We are all conditioned by our environment.
In the UK we are looked after by the welfare state ‘from the cradle to the grave’, and we have got used to it. In fact we get more used to it every year as new laws are brought in to protect us from ourselves. Probably when we think about it we resent it.... but then we just accept it as the new status quo.
I am not automatically against these new constraints, but I do worry that we don’t think beyond them. We learn to take them for granted, and we forget to ask questions... or we are just too lazy.
I have been increasingly interested in the way that our population and our politicians have adopted the recycling doctrine. The speed with which this country moved from cynical indifference to steadfast commitment has been breath-taking; and since I live in a county which has more or less run out of landfill sites, I am delighted.
But we are still falling into the same trap of allowing the State to look after us, and assuming that everything outside our own little box will be ‘taken care of’.
I have been reading a lot of stuff about recycling – different local authorities have different ways of dealing with the problem. Some collect all the recyclates in one bin, to be separated mechanically at a recycling centre. Others ask the householder to carry out the separation. Not all authorities offer the same recycling opportunities.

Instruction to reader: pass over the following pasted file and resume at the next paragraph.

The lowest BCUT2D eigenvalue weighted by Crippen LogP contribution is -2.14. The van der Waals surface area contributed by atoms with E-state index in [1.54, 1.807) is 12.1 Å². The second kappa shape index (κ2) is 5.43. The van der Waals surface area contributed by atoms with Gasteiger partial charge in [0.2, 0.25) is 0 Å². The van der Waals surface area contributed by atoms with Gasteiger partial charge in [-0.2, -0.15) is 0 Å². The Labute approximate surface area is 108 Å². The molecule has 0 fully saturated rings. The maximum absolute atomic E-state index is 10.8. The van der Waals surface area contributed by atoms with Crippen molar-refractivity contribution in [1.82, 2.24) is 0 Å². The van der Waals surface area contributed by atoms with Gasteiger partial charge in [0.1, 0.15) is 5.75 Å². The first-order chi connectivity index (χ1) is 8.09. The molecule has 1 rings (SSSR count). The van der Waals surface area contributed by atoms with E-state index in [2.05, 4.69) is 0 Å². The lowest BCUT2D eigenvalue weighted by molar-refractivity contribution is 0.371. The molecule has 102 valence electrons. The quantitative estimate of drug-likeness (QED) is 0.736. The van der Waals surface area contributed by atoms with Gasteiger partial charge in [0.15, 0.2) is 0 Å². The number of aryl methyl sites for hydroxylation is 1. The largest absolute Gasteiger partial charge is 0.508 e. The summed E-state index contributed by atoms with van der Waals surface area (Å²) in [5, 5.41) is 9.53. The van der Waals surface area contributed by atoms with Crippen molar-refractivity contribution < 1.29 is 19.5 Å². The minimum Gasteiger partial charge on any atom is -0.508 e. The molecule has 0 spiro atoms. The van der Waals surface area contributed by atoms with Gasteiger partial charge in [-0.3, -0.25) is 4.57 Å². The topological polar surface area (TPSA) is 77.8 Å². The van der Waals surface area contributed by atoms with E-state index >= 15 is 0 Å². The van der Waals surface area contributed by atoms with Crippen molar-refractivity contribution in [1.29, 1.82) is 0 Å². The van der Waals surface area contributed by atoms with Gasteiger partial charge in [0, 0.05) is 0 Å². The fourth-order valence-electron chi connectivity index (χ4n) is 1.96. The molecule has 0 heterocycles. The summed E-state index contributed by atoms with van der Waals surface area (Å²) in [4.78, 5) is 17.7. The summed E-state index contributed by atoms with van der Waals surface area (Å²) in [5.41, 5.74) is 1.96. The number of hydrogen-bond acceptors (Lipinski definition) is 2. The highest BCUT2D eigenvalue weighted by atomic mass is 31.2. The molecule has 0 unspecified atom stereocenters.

When I read that local authority ‘a’ asks you to put out paper and cardboard, and explains how it will be recycled, while local authority ‘b’ asks you to separate cardboard and coloured paper from white paper, so that the white paper can be used to make more white paper, then I guess one of the authorities is doing better than the other.
But the trouble is that we don’t know which, and we don’t know who to ask. And we don’t know for sure that the paper is being recycled, or whether it's being used to the best advantage, or how many miles it travels before being processed. (A lot of mechanically separated paper cannot be used because it's contaminated with glass.)
My local authority will not process yoghurt pots because there is nowhere within a sensible distance where this can be done – so it goes to landfill, because that's the greenest available option. Other local authorities say that they will take all plastics, all mixed in together, for recycling. Do I believe them? Not really, but I could be wrong, in which case, my local authority is under-performing.
So if your local authority says it can recycle, say, plastic mushroom cartons, do you just put them in the green bin and hope for the best? Or do you ask the local authority exactly what they do with them?
I really hate being a cynic...